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  • Writer's pictureNicholas Pihl

Should I really use a debit card instead of a credit card, like Dave Ramsey says?

This fall, I started an experiment where I stopped using my credit card, opting instead to pay for everything with a debit card. I'd been reading a lot of Dave Ramsey, and he always talks about how people spend less when they use cash vs credit, so I was curious to see if there was a difference between using one card (credit) vs another (debit).


The result was startling. Even though I had never carried a balance from month to month on my credit cards, I found that I spend about 12% less per week when I consistently use a debit card vs a credit card. Unless I find a magical credit card that pays 12% in cash rewards, I'm better off just using debit.


This 12% difference is a testament to the brilliance of the credit card companies and their mastery of psychology. There are two main reasons people spend more with a credit card.


Most importantly, a credit card creates a delay between the time you purchase something and when you pay for it. That delay separates our purchase from the "pain" of spending money. The pain comes later, in the form of a credit card bill. Importantly, that pain is not attached to any single item, but to a general sense of "I spent too much money."


All we see are a series of purchases which are all just a little too high. It takes a lot of thought and detective work to remember what we specifically bought, and what particular purchases put us over the edge of our budget. This makes it very difficult to learn from our mistakes and adjust our behavior.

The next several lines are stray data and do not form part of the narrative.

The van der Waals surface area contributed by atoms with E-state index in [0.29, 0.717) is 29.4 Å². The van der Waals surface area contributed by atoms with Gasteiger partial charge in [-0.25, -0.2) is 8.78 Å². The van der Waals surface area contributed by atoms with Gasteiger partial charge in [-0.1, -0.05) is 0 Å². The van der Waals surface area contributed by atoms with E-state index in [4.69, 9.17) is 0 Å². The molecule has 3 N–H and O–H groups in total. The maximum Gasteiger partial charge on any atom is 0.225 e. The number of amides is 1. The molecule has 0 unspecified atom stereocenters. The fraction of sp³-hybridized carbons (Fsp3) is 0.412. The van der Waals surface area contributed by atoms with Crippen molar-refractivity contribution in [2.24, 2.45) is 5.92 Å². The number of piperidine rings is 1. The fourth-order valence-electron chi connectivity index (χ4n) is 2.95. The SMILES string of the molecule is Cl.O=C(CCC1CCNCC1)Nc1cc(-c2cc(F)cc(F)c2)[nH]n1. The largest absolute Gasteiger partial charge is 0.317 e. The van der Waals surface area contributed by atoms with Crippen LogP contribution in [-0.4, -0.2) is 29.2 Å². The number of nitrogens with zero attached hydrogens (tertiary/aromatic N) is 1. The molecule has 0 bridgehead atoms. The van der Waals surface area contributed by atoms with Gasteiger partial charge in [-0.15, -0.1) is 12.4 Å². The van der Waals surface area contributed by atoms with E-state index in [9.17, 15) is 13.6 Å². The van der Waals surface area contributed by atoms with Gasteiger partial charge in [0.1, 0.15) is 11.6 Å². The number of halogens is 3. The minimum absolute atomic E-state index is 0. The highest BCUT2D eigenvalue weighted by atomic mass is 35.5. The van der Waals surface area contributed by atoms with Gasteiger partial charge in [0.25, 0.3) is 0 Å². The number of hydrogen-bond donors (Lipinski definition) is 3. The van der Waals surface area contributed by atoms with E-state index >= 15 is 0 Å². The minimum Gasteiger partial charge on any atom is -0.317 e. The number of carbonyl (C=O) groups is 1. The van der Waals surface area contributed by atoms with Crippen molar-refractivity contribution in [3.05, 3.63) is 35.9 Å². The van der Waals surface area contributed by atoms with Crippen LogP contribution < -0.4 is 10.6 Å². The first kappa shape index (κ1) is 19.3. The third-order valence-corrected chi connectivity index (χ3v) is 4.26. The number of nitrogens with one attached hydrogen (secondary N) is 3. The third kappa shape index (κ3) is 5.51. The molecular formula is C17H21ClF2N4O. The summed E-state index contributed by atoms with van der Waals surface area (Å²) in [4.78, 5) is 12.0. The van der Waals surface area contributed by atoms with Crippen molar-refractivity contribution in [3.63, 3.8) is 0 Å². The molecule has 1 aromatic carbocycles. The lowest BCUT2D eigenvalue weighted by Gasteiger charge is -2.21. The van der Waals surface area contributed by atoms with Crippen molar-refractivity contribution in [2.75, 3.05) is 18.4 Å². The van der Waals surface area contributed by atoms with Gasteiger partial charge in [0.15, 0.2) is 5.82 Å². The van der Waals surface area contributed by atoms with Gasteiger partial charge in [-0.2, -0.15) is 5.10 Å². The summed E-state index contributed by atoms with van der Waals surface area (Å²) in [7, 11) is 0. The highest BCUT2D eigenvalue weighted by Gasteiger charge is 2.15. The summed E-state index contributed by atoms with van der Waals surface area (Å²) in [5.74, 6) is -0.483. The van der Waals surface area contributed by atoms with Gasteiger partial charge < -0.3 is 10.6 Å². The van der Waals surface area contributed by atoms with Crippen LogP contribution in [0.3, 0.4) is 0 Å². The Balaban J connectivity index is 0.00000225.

Second, is that the "points" create a bizarre form of mental accounting. All we see are the rewards for overspending, decoupled from the rest of our budget. Like Pavlov's dog, we are trained with a weird, semi-conscious thought-pattern: "If I spend more, I get more points." This is irrational, because what you should logically want is more dollars, and you're far better off from not spending $1 than you are spending $33 to get $1 of rewards points. If and when we overspend on something, we think (delusionally), "well at least I'll get a lot of points for that." Maybe your brain doesn't work like this, but mine absolutely does.


As for reasons not to use a debit card, I find that most of them no longer apply. As of a few years ago, most debit cards offer the same protection against fraud and theft as credit cards. Now, you might argue that it's better to lose the bank's money than it is to lose your own money, and you'd have a point. But you also risk far larger amounts with a credit card than with a debit card. Personally, my credit card limit is $20,000, an insane amount relative to my weekly spending or even my income. Meanwhile, I only ever keep about $1000 in my checking account, and I have overdraft protection turned off. That's important, because it means any transaction that drafts over $1000 will not go through, and will instead trigger security alerts at my bank.


In the event that the bank does not return my money, I'd rather be out $1000 than $20,000. If the bank owes me $20,000, I almost certainly have to hire a lawyer and spend months of my life in a legal battle over that money. And for $20,000 I'd be crazy not to. For $1000, I'd still try pretty damned hard to get it back, but I'm not spending more than 50 hours on it (I think my free time is worth at least $20 an hour), and I'm probably not bothering to hire a lawyer.


Which brings me to my last point. I like using debit and cash because it keeps my life simple. It helps me feel more in control of my money because I always know exactly how much I have and how much I've spent. I hate that feeling of seeing $2500 in my checking account, and then realizing it's really only $1000 because I owe $1500 on my credit card. I'd rather just see the $1000. Maybe I'm crazy.


Finally, I find that there's a lot of peace from not owing anybody any money. Debt hangs over your head, it feels terrible. Even if I spent the exact same amount with a debit card as I do with a credit card, I'd still forgo the 3% of points in favor of peace of mind.

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